Fresh picked cucumbers.
image by RustyGrass/Flickr.com
There is not much that tastes better than eating a fresh-picked cucumber right out of your vegetable garden. Growing your own cucumbers is a satisfying experience. Watching it develop from a tiny seed into a thriving crop producing plant is an amazing thing. Save money growing your own cucumbers and know exactly what type of fertilizers are used during this process provides you a peace of mind and satisfaction too. Caring for a cucumber is easy once you understand how to grow one.
Use a hoe to cultivate the soil 6- to 8-inches deep in a sunny area. Add organic compost and manure to the soil. Do this in late spring well after the last frost.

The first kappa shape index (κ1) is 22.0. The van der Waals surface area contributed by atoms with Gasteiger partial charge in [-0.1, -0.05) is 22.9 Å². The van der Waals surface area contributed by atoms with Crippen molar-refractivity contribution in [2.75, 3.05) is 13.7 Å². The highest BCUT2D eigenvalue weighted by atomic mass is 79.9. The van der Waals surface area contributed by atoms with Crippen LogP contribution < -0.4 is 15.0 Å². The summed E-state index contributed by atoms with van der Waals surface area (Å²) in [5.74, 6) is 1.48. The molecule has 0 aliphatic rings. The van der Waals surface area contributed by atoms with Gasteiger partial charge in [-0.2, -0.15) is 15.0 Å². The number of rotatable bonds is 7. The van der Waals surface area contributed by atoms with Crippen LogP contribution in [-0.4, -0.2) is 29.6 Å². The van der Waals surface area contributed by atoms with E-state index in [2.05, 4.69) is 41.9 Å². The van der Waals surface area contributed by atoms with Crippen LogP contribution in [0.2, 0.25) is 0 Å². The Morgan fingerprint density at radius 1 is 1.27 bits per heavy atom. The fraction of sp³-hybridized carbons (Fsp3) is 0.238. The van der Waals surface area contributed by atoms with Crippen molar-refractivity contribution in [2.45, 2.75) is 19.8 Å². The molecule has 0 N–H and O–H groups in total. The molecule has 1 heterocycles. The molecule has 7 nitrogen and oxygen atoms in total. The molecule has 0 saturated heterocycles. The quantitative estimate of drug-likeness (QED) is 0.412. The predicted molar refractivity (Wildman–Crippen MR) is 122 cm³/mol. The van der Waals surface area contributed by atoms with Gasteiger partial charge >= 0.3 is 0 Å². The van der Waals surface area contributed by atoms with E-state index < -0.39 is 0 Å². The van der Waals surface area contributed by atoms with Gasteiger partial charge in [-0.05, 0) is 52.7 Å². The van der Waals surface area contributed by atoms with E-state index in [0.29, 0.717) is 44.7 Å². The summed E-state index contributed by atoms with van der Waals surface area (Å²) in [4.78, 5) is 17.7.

Allow 1- to 2-feet of space in between each vine-type plant or 8 inches for bush-type ones. Make a small hole with a gloved finger. Plant seeds 1 inch deep in the soil.
Add 4 inches of mulch around plants soon after cucumbers are planted or begin to appear. This conserves moisture, holds warmth and prevents weeds.
Use your shovel to add Nitrogen fertilizer or organic compost around plants, or what is know as "side-dress," 30 days after germination.
Watch for cucumber beetles or other pests once seedlings emerge. Physically remove or control pests.
Keep soil moist at all times while growing. Provide at least 1 inch of water weekly to cucumber plants.
Pick cucumbers by cutting them from the vines when they are 3- to 4-inches for pickling or between 6- to 8-inches for slicing. Check plants daily and pick as ripened.